By HARIZAH KAMEL / Pic TMR
RAM Business Confidence Index (RAM BCI) survey for the first quarter (1Q21) showed businesses remain pessimistic through the next three months.
Having polled a total of 229 firms across Malaysia — about 93% of which are small and medium enterprises (SMEs) and micro-enterprises — the overall BCI reached 38.7, representing an improvement over the index readings of the preceding two quarters, but still significantly below the threshold of 50.
Notably, about 83% of the firms polled cited weak economic conditions as their main concern, with around half of them expecting their revenue and profit to keep declining in the next quarter.
The rating agency highlighted that apart from the hardest-hit aviation, hospitality and tourism sectors, many firms in the non-manufacturing and services sectors still need some form of support to remain viable.
The overall RAM BCI readings for business services and retail are relatively low at a respective 38.9 and 40, compared to 43 for the manufacturing sector.
“It is therefore timely that the government launched the RM20 billion Pemerkasa (Strategic Programme to Empower the People and Economy) scheme on March 17. About 83% of the firms surveyed indicated that they would welcome yet another round of stimulus.
“It is also heartening to highlight that 12% of the surveyed firms try to manage on their own resources instead of over-relying on government handouts, hinting at a strong survival instinct that bodes well for entrepreneurship,” it said.
Meanwhile, in PwC’s Global Crisis Survey 2021, 83% of Malaysian respondents said their business was negatively impacted by the Covid-19 pandemic, with only 47% saying they were well-prepared for the crisis.
PwC Malaysia cyber forensics and crisis leader Alex Tan said the pandemic is likely to have been the first time organisations put their crisis response plans to the test, with 25% of Malaysian respondents saying they did not have a plan in place before Covid-19.
It showed 58% felt they had the right technology in place to help facilitate the coordination of their crisis response team, and 67% felt technology has promoted their organisation’s ability to gather and use the right information for decision-making.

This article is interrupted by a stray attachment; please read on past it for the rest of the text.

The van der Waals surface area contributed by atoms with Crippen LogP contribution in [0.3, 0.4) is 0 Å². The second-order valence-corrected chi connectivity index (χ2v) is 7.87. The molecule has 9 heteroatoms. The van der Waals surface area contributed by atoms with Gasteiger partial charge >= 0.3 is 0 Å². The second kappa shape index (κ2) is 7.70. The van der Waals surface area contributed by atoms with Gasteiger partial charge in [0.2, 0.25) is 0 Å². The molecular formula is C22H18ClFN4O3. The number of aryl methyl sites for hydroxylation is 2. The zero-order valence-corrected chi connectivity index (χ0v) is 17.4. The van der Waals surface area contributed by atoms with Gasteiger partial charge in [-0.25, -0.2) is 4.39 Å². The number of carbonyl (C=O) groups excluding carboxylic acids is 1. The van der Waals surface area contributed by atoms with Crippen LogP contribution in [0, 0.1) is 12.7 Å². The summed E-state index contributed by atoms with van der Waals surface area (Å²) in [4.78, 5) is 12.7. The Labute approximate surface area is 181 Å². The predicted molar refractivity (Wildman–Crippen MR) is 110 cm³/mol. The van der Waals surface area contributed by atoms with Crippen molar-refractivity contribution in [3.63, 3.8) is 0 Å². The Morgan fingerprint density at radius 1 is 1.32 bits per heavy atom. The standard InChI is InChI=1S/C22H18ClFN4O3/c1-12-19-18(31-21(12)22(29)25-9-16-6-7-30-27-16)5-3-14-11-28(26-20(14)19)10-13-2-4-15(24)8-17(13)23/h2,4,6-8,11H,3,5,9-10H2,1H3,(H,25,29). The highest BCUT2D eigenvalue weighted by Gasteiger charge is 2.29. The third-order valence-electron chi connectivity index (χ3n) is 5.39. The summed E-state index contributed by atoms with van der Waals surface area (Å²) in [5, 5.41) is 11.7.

While according to survey by Dun & Bradstreet (M) Sdn Bhd (D&B Malaysia), business sentiment among Malaysian firms improved for the fourth consecutive quarter since the second quarter of 2020 (2Q20) despite remaining downbeat for 2Q21.
According to the study, Business Optimism Index (BOI) inched up slightly by 2.58 percentage points from -9.39 percentage points in 1Q21 to -6.81 percentage points in 2Q21.
On a year-on-year basis, BOI rose visibly by 15.05 percentage points, up from -21.86 percentage points in 2Q20 to -6.81 percentage points in 2Q21.
“Despite the slight improvements seen, the growth outlook remains uncertain due primarily to the resurgence in infections over the past couple of months, which necessitated the reimposition of lockdowns and restrictions.
“Hence, the path to recovery will also be subject to how well the economy is able to navigate through these downside risks. With strong financial buffers and financial policy response in place, we foresee that these risks will be mitigated,” D&B Malaysia CEO Audrey Chia said in a statement yesterday.
Volume of sales rose slightly from -11.91 percentage points in 1Q21 to -9.17 percentage points in 2Q21, while net profit increased to -12.50 percentage points in 2Q21 from -20.63 percentage points in 1Q21.
However, inventory levels increased to -5.83 percentage points in 2Q21 from -10.32 percentage points previously, while employment levels decreased from -9.52 percentage points in 1Q21 to -10 percentage points in 2Q21.